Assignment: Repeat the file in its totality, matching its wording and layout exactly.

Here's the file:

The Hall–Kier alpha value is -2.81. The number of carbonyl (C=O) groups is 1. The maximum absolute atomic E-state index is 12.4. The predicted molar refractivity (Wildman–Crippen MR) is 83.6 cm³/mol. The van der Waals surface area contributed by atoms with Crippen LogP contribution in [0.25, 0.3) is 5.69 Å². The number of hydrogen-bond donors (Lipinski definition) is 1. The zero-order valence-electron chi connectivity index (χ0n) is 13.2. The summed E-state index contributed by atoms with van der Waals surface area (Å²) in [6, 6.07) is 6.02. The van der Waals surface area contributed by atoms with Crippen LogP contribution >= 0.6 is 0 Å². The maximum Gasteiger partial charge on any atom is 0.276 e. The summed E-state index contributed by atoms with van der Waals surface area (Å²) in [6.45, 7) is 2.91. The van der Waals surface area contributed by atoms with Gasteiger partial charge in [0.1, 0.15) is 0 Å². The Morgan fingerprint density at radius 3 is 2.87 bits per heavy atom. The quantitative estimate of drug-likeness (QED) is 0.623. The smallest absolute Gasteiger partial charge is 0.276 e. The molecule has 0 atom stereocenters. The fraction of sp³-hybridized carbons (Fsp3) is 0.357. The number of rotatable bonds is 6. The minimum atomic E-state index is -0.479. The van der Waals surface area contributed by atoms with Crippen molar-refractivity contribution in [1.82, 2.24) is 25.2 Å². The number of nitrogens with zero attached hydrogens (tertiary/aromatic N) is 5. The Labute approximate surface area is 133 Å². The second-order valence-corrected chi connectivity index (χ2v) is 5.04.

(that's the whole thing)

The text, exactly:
The Hall–Kier alpha value is -2.81. The number of carbonyl (C=O) groups is 1. The maximum absolute atomic E-state index is 12.4. The predicted molar refractivity (Wildman–Crippen MR) is 83.6 cm³/mol. The van der Waals surface area contributed by atoms with Crippen LogP contribution in [0.25, 0.3) is 5.69 Å². The number of hydrogen-bond donors (Lipinski definition) is 1. The zero-order valence-electron chi connectivity index (χ0n) is 13.2. The summed E-state index contributed by atoms with van der Waals surface area (Å²) in [6, 6.07) is 6.02. The van der Waals surface area contributed by atoms with Crippen LogP contribution >= 0.6 is 0 Å². The maximum Gasteiger partial charge on any atom is 0.276 e. The summed E-state index contributed by atoms with van der Waals surface area (Å²) in [6.45, 7) is 2.91. The van der Waals surface area contributed by atoms with Gasteiger partial charge in [0.1, 0.15) is 0 Å². The Morgan fingerprint density at radius 3 is 2.87 bits per heavy atom. The quantitative estimate of drug-likeness (QED) is 0.623. The smallest absolute Gasteiger partial charge is 0.276 e. The molecule has 0 atom stereocenters. The fraction of sp³-hybridized carbons (Fsp3) is 0.357. The number of rotatable bonds is 6. The minimum atomic E-state index is -0.479. The van der Waals surface area contributed by atoms with Crippen molar-refractivity contribution in [1.82, 2.24) is 25.2 Å². The number of nitrogens with zero attached hydrogens (tertiary/aromatic N) is 5. The Labute approximate surface area is 133 Å². The second-order valence-corrected chi connectivity index (χ2v) is 5.04.